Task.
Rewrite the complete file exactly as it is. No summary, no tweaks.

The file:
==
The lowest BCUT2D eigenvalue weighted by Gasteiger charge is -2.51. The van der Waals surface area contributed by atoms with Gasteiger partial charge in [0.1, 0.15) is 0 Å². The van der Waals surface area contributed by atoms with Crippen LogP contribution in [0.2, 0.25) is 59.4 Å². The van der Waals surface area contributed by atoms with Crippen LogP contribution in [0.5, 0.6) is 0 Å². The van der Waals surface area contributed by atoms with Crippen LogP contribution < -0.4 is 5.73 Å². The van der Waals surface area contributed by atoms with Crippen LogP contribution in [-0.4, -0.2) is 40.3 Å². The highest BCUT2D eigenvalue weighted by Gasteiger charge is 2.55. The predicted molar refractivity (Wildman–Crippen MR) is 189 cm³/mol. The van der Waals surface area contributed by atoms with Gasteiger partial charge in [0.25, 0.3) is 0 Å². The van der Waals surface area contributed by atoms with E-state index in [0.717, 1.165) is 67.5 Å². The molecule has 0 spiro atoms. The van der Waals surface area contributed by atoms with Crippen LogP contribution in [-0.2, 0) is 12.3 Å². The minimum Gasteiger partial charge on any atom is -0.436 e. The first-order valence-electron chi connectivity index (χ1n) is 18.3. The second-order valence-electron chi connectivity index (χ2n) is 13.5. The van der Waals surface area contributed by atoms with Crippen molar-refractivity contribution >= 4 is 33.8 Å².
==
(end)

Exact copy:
The lowest BCUT2D eigenvalue weighted by Gasteiger charge is -2.51. The van der Waals surface area contributed by atoms with Gasteiger partial charge in [0.1, 0.15) is 0 Å². The van der Waals surface area contributed by atoms with Crippen LogP contribution in [0.2, 0.25) is 59.4 Å². The van der Waals surface area contributed by atoms with Crippen LogP contribution in [0.5, 0.6) is 0 Å². The van der Waals surface area contributed by atoms with Crippen LogP contribution < -0.4 is 5.73 Å². The van der Waals surface area contributed by atoms with Crippen LogP contribution in [-0.4, -0.2) is 40.3 Å². The highest BCUT2D eigenvalue weighted by Gasteiger charge is 2.55. The predicted molar refractivity (Wildman–Crippen MR) is 189 cm³/mol. The van der Waals surface area contributed by atoms with Gasteiger partial charge in [0.25, 0.3) is 0 Å². The van der Waals surface area contributed by atoms with E-state index in [0.717, 1.165) is 67.5 Å². The molecule has 0 spiro atoms. The van der Waals surface area contributed by atoms with Crippen LogP contribution in [-0.2, 0) is 12.3 Å². The minimum Gasteiger partial charge on any atom is -0.436 e. The first-order valence-electron chi connectivity index (χ1n) is 18.3. The second-order valence-electron chi connectivity index (χ2n) is 13.5. The van der Waals surface area contributed by atoms with Crippen molar-refractivity contribution >= 4 is 33.8 Å².